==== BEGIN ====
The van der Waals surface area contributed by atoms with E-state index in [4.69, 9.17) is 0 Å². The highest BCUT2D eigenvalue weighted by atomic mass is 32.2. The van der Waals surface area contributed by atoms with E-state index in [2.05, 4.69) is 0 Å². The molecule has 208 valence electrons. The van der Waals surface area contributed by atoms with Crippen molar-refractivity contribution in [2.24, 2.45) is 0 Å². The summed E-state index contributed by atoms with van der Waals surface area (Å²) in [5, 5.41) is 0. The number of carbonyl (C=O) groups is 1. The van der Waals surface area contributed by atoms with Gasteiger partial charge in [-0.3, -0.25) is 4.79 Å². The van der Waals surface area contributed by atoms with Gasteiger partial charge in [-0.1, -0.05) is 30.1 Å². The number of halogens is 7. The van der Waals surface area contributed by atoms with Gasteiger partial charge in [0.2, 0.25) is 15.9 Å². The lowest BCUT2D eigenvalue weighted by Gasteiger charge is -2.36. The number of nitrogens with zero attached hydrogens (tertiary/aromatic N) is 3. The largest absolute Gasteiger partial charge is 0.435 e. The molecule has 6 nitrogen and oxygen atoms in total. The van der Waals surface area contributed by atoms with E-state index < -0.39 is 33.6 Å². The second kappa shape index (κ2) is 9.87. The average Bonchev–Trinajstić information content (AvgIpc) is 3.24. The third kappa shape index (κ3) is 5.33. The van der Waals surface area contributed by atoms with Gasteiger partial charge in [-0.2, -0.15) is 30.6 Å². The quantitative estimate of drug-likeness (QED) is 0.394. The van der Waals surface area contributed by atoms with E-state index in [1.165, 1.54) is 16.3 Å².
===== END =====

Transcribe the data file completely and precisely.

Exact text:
The van der Waals surface area contributed by atoms with E-state index in [4.69, 9.17) is 0 Å². The highest BCUT2D eigenvalue weighted by atomic mass is 32.2. The van der Waals surface area contributed by atoms with E-state index in [2.05, 4.69) is 0 Å². The molecule has 208 valence electrons. The van der Waals surface area contributed by atoms with Crippen molar-refractivity contribution in [2.24, 2.45) is 0 Å². The summed E-state index contributed by atoms with van der Waals surface area (Å²) in [5, 5.41) is 0. The number of carbonyl (C=O) groups is 1. The van der Waals surface area contributed by atoms with Gasteiger partial charge in [-0.3, -0.25) is 4.79 Å². The van der Waals surface area contributed by atoms with Gasteiger partial charge in [-0.1, -0.05) is 30.1 Å². The number of halogens is 7. The van der Waals surface area contributed by atoms with Gasteiger partial charge in [0.2, 0.25) is 15.9 Å². The lowest BCUT2D eigenvalue weighted by Gasteiger charge is -2.36. The number of nitrogens with zero attached hydrogens (tertiary/aromatic N) is 3. The largest absolute Gasteiger partial charge is 0.435 e. The molecule has 6 nitrogen and oxygen atoms in total. The van der Waals surface area contributed by atoms with E-state index < -0.39 is 33.6 Å². The second kappa shape index (κ2) is 9.87. The average Bonchev–Trinajstić information content (AvgIpc) is 3.24. The third kappa shape index (κ3) is 5.33. The van der Waals surface area contributed by atoms with Gasteiger partial charge in [-0.2, -0.15) is 30.6 Å². The quantitative estimate of drug-likeness (QED) is 0.394. The van der Waals surface area contributed by atoms with E-state index in [1.165, 1.54) is 16.3 Å².